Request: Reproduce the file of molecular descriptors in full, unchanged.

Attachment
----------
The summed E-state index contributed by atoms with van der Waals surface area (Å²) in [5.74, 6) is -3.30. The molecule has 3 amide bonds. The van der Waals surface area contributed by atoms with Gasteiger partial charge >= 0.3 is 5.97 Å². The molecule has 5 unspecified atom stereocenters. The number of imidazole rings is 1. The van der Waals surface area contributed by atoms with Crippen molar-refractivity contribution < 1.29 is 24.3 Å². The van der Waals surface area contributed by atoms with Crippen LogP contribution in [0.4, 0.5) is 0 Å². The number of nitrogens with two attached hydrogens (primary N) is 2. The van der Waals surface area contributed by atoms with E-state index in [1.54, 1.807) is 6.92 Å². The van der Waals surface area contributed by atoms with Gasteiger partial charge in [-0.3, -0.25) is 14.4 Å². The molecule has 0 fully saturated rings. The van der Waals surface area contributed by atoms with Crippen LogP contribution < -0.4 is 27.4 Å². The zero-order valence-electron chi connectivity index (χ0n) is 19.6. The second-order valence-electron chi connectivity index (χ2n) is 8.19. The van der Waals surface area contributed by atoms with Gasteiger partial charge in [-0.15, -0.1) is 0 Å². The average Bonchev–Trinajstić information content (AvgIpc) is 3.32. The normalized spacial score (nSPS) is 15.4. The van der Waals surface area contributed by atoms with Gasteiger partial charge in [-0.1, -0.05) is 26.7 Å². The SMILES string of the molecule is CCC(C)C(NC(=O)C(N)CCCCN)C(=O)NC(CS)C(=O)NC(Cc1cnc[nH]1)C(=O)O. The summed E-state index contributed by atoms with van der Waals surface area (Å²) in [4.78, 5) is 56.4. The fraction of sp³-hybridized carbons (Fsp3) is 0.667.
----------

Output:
The summed E-state index contributed by atoms with van der Waals surface area (Å²) in [5.74, 6) is -3.30. The molecule has 3 amide bonds. The van der Waals surface area contributed by atoms with Gasteiger partial charge >= 0.3 is 5.97 Å². The molecule has 5 unspecified atom stereocenters. The number of imidazole rings is 1. The van der Waals surface area contributed by atoms with Crippen molar-refractivity contribution < 1.29 is 24.3 Å². The van der Waals surface area contributed by atoms with Crippen LogP contribution in [0.4, 0.5) is 0 Å². The number of nitrogens with two attached hydrogens (primary N) is 2. The van der Waals surface area contributed by atoms with E-state index in [1.54, 1.807) is 6.92 Å². The van der Waals surface area contributed by atoms with Gasteiger partial charge in [-0.3, -0.25) is 14.4 Å². The molecule has 0 fully saturated rings. The van der Waals surface area contributed by atoms with Crippen LogP contribution < -0.4 is 27.4 Å². The zero-order valence-electron chi connectivity index (χ0n) is 19.6. The second-order valence-electron chi connectivity index (χ2n) is 8.19. The van der Waals surface area contributed by atoms with Gasteiger partial charge in [-0.15, -0.1) is 0 Å². The average Bonchev–Trinajstić information content (AvgIpc) is 3.32. The normalized spacial score (nSPS) is 15.4. The van der Waals surface area contributed by atoms with Gasteiger partial charge in [-0.1, -0.05) is 26.7 Å². The SMILES string of the molecule is CCC(C)C(NC(=O)C(N)CCCCN)C(=O)NC(CS)C(=O)NC(Cc1cnc[nH]1)C(=O)O. The summed E-state index contributed by atoms with van der Waals surface area (Å²) in [4.78, 5) is 56.4. The fraction of sp³-hybridized carbons (Fsp3) is 0.667.